Here in Seattle, we have a stunning lake on the edge of our downtown called Lake Union. The lake is home to many houseboats, including the one filmed in “Sleepless in Seattle,” as well as a haven for sailboats, kayakers and sea planes – in short, a true beehive of activity!
Even though the lake can be crowded, Seattle does a great job of managing activity on the lake. Restrictions on the number of house boats, designated landing areas for sea planes, and police patrol boats all work together to help ensure that everything moves in an orderly fashion. I can’t help but think about the parallels between what happens on Lake Union on a daily basis and what is transpiring in the emerging world of what is referred to as a “data lake.”
A data lake is a repository for all kinds of data. Data can be placed in the lake through a variety of means. That same data can be consumed through different mechanisms without needing to copy or export anything. Ultimately, data lakes are an order of magnitude more scalable than existing approaches for data warehousing and business analytics. However, in order to ensure seamless, predictable and efficient capacity given the amazing rate of information growth, a data lake must above all else be built to be able to scale. As businesses learn to harness their information, data lakes and their applications take on strategic importance. The data lake must be able to enable existing applications, as well as seamlessly support new applications. It is also increasingly important to protect and backup the data lake efficiently, to ensure that it interacts with directory and security services, and be something that you can manage easily over time.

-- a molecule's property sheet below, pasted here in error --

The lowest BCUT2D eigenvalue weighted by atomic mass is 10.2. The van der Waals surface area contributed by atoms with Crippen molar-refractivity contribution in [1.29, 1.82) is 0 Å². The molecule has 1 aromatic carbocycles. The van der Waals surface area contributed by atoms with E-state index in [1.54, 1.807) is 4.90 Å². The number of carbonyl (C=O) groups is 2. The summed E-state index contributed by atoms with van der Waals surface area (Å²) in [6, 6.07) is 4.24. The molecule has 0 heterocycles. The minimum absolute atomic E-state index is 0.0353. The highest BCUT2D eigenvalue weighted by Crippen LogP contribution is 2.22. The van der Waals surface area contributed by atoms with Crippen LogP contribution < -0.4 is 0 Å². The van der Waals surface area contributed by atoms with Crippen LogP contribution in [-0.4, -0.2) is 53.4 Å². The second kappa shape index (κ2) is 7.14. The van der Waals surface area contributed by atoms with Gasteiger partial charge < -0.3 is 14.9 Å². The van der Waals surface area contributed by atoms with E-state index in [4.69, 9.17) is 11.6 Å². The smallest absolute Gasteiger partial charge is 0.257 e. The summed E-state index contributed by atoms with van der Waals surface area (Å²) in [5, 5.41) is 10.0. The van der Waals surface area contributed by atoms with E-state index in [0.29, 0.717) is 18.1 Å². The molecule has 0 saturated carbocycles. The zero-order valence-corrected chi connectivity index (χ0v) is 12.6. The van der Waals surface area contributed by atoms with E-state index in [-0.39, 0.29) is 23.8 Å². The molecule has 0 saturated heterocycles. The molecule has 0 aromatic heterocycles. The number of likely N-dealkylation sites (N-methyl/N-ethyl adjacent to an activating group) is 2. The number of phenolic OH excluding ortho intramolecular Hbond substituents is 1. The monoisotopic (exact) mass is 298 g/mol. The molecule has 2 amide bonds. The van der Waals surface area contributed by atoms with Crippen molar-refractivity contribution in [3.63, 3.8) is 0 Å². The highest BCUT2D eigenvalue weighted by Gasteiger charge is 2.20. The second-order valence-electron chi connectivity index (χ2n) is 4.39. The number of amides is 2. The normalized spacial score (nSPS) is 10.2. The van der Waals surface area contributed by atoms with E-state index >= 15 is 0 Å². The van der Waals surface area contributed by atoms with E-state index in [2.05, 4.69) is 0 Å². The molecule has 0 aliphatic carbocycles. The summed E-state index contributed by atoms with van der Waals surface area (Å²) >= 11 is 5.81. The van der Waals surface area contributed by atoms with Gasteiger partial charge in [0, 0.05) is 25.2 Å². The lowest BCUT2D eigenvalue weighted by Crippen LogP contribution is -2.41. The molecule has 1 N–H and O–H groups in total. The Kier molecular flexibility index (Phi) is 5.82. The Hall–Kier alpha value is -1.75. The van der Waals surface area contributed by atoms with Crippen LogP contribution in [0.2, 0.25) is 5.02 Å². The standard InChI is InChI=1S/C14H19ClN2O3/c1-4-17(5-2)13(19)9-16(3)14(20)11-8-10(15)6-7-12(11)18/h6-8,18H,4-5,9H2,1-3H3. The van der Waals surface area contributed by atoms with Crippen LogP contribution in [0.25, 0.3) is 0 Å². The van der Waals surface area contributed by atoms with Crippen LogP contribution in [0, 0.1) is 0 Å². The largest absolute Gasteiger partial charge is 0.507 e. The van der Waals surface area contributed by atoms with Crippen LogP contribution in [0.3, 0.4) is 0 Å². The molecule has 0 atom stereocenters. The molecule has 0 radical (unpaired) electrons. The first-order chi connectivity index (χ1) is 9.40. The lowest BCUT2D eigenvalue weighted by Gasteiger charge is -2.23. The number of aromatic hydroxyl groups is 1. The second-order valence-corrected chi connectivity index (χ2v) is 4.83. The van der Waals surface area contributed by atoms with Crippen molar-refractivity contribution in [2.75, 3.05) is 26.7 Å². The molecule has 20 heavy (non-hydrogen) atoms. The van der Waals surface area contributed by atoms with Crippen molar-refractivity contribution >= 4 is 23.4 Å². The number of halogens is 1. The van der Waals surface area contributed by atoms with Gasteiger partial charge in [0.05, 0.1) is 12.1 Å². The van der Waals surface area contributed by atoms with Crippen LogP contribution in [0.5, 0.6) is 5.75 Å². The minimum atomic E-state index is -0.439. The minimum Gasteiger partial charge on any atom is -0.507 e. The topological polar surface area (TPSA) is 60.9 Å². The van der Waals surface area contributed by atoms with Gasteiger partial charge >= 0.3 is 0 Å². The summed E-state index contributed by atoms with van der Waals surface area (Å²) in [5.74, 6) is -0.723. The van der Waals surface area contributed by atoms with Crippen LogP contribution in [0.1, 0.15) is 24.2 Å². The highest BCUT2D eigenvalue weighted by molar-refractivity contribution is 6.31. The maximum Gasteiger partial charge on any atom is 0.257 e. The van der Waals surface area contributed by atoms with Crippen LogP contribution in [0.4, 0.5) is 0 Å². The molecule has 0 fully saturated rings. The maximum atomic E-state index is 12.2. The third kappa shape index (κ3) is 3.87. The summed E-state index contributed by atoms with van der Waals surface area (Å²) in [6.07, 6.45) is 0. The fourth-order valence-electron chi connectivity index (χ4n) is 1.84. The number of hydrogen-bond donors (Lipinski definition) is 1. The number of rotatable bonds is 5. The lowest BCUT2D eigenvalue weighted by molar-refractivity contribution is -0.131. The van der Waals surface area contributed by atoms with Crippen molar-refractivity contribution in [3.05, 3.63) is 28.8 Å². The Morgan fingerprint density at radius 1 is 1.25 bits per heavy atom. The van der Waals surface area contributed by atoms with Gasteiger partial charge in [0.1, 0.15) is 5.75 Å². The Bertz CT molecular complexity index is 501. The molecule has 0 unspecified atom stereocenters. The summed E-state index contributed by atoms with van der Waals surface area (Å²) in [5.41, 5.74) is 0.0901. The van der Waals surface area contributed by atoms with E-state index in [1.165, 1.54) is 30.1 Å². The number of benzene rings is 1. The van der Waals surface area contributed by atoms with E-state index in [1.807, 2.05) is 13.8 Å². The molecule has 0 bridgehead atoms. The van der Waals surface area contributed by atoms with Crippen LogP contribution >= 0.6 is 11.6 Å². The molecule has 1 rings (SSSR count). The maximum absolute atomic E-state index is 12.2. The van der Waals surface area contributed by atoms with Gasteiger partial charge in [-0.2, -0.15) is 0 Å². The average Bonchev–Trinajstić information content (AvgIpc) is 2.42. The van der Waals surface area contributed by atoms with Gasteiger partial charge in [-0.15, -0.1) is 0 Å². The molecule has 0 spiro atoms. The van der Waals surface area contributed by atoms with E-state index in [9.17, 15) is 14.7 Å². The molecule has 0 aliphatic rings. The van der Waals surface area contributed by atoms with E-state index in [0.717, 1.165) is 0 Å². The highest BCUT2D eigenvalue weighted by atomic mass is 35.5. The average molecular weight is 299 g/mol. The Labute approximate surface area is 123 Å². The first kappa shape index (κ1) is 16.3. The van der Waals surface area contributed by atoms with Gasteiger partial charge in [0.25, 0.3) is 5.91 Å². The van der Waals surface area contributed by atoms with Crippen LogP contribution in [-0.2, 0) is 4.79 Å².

Within EMC, we at Isilon have been focusing on developing some of these capabilities. Over the last couple of years, we’ve been enhancing the OneFS operating system and collaborating with key partners to ensure that our customers can effectively manage their data lakes. If any of you grew up around lakes, you probably remember finding a solid foundation to dive from, and then once you were comfortable, climbing to higher ground and really taking a deep plunge! We’re using the same philosophy with our approach to data lakes. We have maintained a strong footing in our traditional offerings around enterprise file applications such as archive, home directories and HPC, while expanding and building new solutions for mobile, cloud, analytics and software-defined storage.
In addition, by natively incorporating the Hadoop Distributed File System (HDFS) into OneFS, companies are now able to bring Hadoop to their Big Data rather than vice versa. HDFS allows enterprises to avoid the CapEx costs of purchasing a separate infrastructure and start getting results faster because they don’t need to spend time moving PBs of data. They can also access home directory and files shares contained in their data lakes, from virtually any mobile device using Syncplicity technology.
While other parts of EMC are focusing on complementary capabilities related to data lakes, these are just a few of the areas where we at Isilon are helping folks to successfully realize the possibilities that exist.
More from Bill Richter: Bringing Hadoop to Your Big Data